Arms trading and the one-night stand

Sadly the NBER doesn’t have a single development-related paper in their line-up this week, and so I turn to the BREAD site to see if anything new and interesting has popped up.

First up, is Surveying Migrant Households: A Comparison of Census-based, Snowball, and Intercept Point Surveys by McKenzie and Mistiaen. Reading this paper will undoubtedly be good for me, and crucial for my panel studies in Uganda, but it’s 6pm and I’m already feeling a bit exhausted.

Next up in the list is Is Vote Buying Effective? Evidence from a Field Experiment in West Africa by Vicente. Now this is neat–the results of a randomized campaign against vote buying in Sao Tome and Principe.

The eye catcher, however, is definitely Detecting Illegal Arms Trade by DellaVigna and La Ferrara.

Illegal arms are responsible for thousands of deaths in civil wars every year. Yet, their trade is very hard to detect. We propose a method to statistically detect illegal arms trade based on the investor knowledge embedded in financial markets. We focus on eight countries under UN arms embargo in the period 1990-2005, and analyze eighteen events during the embargo that suddenly increase or decrease conflict intensity…

My first impression upon reading this paper: there is no hope for me. Some people are very, very creative and very, very smart. Stefano and Eliana are among this crowd. Not only does this paper identify a very innovative way to identify what publicly-traded companies are trafficking in illegal arms, but (like all great papers) they keep talking the paper to the next level–developing a theory, moving from general analysis to the identification of specific companies trading illegally, and so on. Every section offers an intellectual leap.

My second impression: wait a second. What exactly have we learned from this paper? Where do we go from here? I can’t shake the feeling that this is the intellectual equivalent of a one-night stand. (This is partly because I chatted with Stefano about this paper in its formative stages and, well, for him it is a one night stand).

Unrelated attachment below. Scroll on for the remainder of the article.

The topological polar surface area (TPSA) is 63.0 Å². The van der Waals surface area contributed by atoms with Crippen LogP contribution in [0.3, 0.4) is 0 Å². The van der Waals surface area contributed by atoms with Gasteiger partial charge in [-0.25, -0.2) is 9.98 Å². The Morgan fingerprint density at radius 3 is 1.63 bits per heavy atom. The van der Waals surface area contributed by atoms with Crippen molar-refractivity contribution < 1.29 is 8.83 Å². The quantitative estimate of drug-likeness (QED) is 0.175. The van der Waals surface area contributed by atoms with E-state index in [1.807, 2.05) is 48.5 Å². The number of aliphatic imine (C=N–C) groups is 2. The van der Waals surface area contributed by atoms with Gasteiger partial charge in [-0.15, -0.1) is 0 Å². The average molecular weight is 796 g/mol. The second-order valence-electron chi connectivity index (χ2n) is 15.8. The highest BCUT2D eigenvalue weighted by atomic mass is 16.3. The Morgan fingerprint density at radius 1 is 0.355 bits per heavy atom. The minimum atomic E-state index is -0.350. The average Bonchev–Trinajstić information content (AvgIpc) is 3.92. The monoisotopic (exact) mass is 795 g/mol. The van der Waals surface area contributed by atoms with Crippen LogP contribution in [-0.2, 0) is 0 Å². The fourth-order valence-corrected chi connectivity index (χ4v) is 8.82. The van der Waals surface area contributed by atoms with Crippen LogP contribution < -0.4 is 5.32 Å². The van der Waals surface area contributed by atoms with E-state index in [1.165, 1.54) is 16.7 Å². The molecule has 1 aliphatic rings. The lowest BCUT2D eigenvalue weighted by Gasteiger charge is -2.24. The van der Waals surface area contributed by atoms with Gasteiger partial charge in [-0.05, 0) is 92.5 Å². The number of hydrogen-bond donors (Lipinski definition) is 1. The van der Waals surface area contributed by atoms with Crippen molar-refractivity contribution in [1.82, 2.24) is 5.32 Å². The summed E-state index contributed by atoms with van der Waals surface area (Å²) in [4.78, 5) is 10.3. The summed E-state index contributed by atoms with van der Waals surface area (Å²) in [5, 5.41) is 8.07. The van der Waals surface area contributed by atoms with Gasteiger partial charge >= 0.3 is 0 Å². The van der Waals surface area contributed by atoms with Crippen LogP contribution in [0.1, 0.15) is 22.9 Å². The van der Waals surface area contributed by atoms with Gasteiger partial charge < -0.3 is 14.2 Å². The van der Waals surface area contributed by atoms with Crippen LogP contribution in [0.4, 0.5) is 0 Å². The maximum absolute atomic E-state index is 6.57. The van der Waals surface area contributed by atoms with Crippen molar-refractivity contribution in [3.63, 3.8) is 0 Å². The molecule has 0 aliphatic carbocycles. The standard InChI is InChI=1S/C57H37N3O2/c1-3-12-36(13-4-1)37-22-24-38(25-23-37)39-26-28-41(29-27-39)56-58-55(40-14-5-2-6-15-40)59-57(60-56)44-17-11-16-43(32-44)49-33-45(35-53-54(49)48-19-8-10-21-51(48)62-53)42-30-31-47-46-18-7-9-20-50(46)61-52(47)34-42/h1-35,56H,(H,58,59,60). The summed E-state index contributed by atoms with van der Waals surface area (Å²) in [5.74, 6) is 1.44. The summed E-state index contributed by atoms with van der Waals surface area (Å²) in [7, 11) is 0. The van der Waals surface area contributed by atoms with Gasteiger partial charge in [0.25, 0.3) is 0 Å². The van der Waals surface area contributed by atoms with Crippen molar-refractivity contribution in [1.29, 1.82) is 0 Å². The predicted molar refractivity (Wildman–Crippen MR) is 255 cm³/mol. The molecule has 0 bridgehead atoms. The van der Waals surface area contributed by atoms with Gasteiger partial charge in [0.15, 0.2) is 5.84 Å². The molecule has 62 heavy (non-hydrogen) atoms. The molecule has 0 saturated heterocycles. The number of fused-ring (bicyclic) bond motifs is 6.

Increasingly I feel like one of the real limitations of applied economics (and development economics especially) is that a smart young academic has every incentive to write clever, one-off papers on new and unfamiliar subjects simply because s/he found a cute statistical strategy for estimating a causal relationship (often between two variables s/he has never explored before and may never investigate again).

Opportunism is not in itself a research vice–we can often answer best the questions for which the evidence is most available at that time. More and more I wonder if we take this too far, however. The opportunities to really explore a social phenomenon in depth is limited by our need to focus on questions where our particular tools apply, as well as by the disproportionate rewards associated with short, clever papers over longer treatises and bigger investments. While economists tread widely across the social sciences, vast areas of any one discipline (including our own) seem to remain unexplored in the absence of an instrumental variable.

Our current research approach has its merits, but I wonder if the pendulum has swung too far? I think the smart strategy for a young development economist might be to be sure not to get clobbered by the pendulum on its swing back.

One thought on “Arms trading and the one-night stand

  1. Interesting papers, thanks for the links.

    You make a good point about the rise of “one night stand economists”, I think it’s connected with the increasing popularity of Freakonomics. People love these quirky angles on topics that demonstrate that “all we know is wrong” or show us something cool.

    Levitt, Dubner, Oster, I’ve enjoyed reading what little I have read of their work, but I also am a bit sceptical about what someone called “contrarian economics”. Depth still matters!